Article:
On the Kentucky Bourbon Trail

Did you know I’m not a drinker? I’m not. Not really. I’m no good at it, and I tend not to want to do things I am no good at. That rules out drinking. It’s not that I am against it, or a prude or anything, I just don’t really care for it. However, plop me down on the white sand with an All-Inclusive bar and I’ll out drink you in Pina Coladas. Put me on a plane to Atlantic City and I’ll bet you good money I can out drink you in Fuzzy Navels 2 to 1. But as for kicking back with a glass of wine or cocktail after a rough day? Not my thing.

So, you may find it odd I wanted to tour the Kentucky Bourbon Trail® this past weekend.

Don’t. In case you haven’t noticed, Bourbon is HOT right now. Cooking with Bourbon is on the rise and shows no sign of stopping. I am in on that trend in a big way, and have been privileged to work with Jim Beam on several tailgating recipes. It was this relationship that led me to Kentucky.

That, and Jon is really good at drinking, and I thought the trip would be a nice birthday gift.

susmakersInstead of step by stepping through the entire weekend, I know several of you are interested in simply knowing what the Bourbon Trail is all about. Let me clear that up for you. There are six distilleries on the Official Trail. There used to be eight, but for whatever reason, there are now six. Some are huge, some are quaint and very charming. But, no matter which you are visiting – that company is proud. Proud of their heritage, of their staff, of their product. Each has it’s own way of doing things, and discovering the subtleties is a fun part of the ride. At your first stop, be sure to pick up the official Passport of the Bourbon Trail. You will be able to get a stamp at each of the distilleries, and when you have all six stamps, you’ll be able to mail in your passport and collect a free tee shirt for your efforts. Just recently, the 10,000th passport was rewarded, and I am thrilled to be counted among these few. I think you will be, too. Click here for more information, including a helpful map and guide, from the Official Kentucky Bourbon Trail®.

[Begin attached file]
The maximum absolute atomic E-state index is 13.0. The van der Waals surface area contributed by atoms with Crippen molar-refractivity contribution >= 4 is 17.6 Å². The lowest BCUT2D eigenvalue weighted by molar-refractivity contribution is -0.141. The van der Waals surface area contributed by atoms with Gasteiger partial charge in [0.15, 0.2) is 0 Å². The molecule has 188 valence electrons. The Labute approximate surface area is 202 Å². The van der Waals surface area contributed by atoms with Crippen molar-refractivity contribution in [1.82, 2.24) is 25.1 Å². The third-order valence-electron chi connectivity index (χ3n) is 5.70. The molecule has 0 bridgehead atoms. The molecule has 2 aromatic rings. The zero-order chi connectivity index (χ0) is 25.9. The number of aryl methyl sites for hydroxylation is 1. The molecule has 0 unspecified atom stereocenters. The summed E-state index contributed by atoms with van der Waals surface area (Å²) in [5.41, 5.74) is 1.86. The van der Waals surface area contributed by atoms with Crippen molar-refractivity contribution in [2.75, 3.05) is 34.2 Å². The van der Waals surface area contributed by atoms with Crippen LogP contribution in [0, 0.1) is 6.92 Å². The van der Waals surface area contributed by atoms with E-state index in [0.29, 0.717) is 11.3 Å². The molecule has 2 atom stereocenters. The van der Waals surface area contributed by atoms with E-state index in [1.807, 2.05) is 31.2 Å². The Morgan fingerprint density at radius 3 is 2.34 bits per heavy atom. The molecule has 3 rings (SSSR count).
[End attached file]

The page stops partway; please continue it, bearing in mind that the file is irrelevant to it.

First things first, you ought to know what Bourbon really IS. I had no clue. You’ll learn along each stop the ins and outs of the distilling process, but by and large, there are a few rules (laws, even) about what constitutes a true Bourbon.

One – bourbon must be at least 51% corn. Distilleries choose how much they use, along with ryes, wheats, and other grains, but they MUST use at least 51% corn. Most use at least 70%. Once distilled, the “white dog” or grain alcohol (or moonshine, if you will) must be aged in unused, charred, white oak barrels. The bourbon must be aged a minimum of 2 years, but most are aged at least 4. If the bourbon is less than four years old, the company must put the age on the label. One thing I really didn’t know was that all Bourbon MUST come from the United States. The largest percentage of all bourbon comes from Kentucky, as the water in this particular area of the country is heavy in limestone, and limestone is a natural purifier of iron. Iron will ruin a good bourbon, so, the waters here are treasured. Each distillery has their own method, their own perfect proof, their own recipe. None, however, are allowed to add ANYTHING to their bourbon before bottling, except for distilled water. The end. Nothing else. If they do, it becomes a liqueur, not bourbon. Just so you are aware. And each one thinks what they make is the best. It really is charming – and to my knowledge, there seemed to be little jealousy from place to place. They all seemed to be so supportive of each other, and I was glad to see it. They did, however, all seem to have a distaste for Jack Daniels, and his Tennessee Whiskey, distilled from the same limestone waters that they all love. Cross state rivalry? Alive and well in Ol’ Kentucky.